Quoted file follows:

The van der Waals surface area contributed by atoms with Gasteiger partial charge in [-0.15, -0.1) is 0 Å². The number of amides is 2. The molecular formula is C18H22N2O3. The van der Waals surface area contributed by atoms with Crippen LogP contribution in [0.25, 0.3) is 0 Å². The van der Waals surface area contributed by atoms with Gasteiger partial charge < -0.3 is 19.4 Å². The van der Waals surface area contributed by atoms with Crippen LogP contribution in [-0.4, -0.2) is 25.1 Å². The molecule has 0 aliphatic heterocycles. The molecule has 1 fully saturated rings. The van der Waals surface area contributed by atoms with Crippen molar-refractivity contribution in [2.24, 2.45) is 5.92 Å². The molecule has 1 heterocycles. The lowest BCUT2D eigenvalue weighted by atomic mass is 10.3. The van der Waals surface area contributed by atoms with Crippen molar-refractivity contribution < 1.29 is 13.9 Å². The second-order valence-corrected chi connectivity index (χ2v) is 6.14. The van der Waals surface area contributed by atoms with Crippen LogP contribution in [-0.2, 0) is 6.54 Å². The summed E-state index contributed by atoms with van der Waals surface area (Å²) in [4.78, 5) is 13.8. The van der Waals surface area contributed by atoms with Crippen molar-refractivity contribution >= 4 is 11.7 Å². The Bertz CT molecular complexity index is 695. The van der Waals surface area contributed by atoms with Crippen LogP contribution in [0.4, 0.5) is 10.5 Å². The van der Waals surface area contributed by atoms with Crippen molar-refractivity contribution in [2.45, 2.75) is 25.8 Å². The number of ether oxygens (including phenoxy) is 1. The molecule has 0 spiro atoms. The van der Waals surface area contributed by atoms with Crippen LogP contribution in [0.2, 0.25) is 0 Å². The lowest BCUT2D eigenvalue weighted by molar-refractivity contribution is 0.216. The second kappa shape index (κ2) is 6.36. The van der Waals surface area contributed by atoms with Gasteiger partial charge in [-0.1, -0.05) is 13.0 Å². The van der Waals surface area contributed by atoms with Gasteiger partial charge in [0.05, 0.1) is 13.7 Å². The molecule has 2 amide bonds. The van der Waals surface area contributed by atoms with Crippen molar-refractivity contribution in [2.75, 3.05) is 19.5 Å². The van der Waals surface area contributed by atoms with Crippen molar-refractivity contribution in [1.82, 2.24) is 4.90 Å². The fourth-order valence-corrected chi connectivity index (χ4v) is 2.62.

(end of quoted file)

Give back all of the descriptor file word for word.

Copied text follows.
The van der Waals surface area contributed by atoms with Gasteiger partial charge in [-0.15, -0.1) is 0 Å². The number of amides is 2. The molecular formula is C18H22N2O3. The van der Waals surface area contributed by atoms with Crippen LogP contribution in [0.25, 0.3) is 0 Å². The van der Waals surface area contributed by atoms with Gasteiger partial charge < -0.3 is 19.4 Å². The van der Waals surface area contributed by atoms with Crippen LogP contribution in [-0.4, -0.2) is 25.1 Å². The molecule has 0 aliphatic heterocycles. The molecule has 1 fully saturated rings. The van der Waals surface area contributed by atoms with Crippen molar-refractivity contribution in [2.24, 2.45) is 5.92 Å². The molecule has 1 heterocycles. The lowest BCUT2D eigenvalue weighted by atomic mass is 10.3. The van der Waals surface area contributed by atoms with Crippen molar-refractivity contribution < 1.29 is 13.9 Å². The second-order valence-corrected chi connectivity index (χ2v) is 6.14. The van der Waals surface area contributed by atoms with Crippen LogP contribution in [-0.2, 0) is 6.54 Å². The summed E-state index contributed by atoms with van der Waals surface area (Å²) in [4.78, 5) is 13.8. The van der Waals surface area contributed by atoms with Crippen molar-refractivity contribution >= 4 is 11.7 Å². The Bertz CT molecular complexity index is 695. The van der Waals surface area contributed by atoms with Crippen LogP contribution in [0.4, 0.5) is 10.5 Å². The van der Waals surface area contributed by atoms with Crippen molar-refractivity contribution in [2.45, 2.75) is 25.8 Å². The number of ether oxygens (including phenoxy) is 1. The molecule has 0 spiro atoms. The van der Waals surface area contributed by atoms with Crippen LogP contribution in [0.2, 0.25) is 0 Å². The lowest BCUT2D eigenvalue weighted by molar-refractivity contribution is 0.216. The second kappa shape index (κ2) is 6.36. The van der Waals surface area contributed by atoms with Gasteiger partial charge in [-0.1, -0.05) is 13.0 Å². The van der Waals surface area contributed by atoms with Gasteiger partial charge in [0.05, 0.1) is 13.7 Å². The molecule has 2 amide bonds. The van der Waals surface area contributed by atoms with Crippen molar-refractivity contribution in [2.75, 3.05) is 19.5 Å². The van der Waals surface area contributed by atoms with Crippen molar-refractivity contribution in [1.82, 2.24) is 4.90 Å². The fourth-order valence-corrected chi connectivity index (χ4v) is 2.62.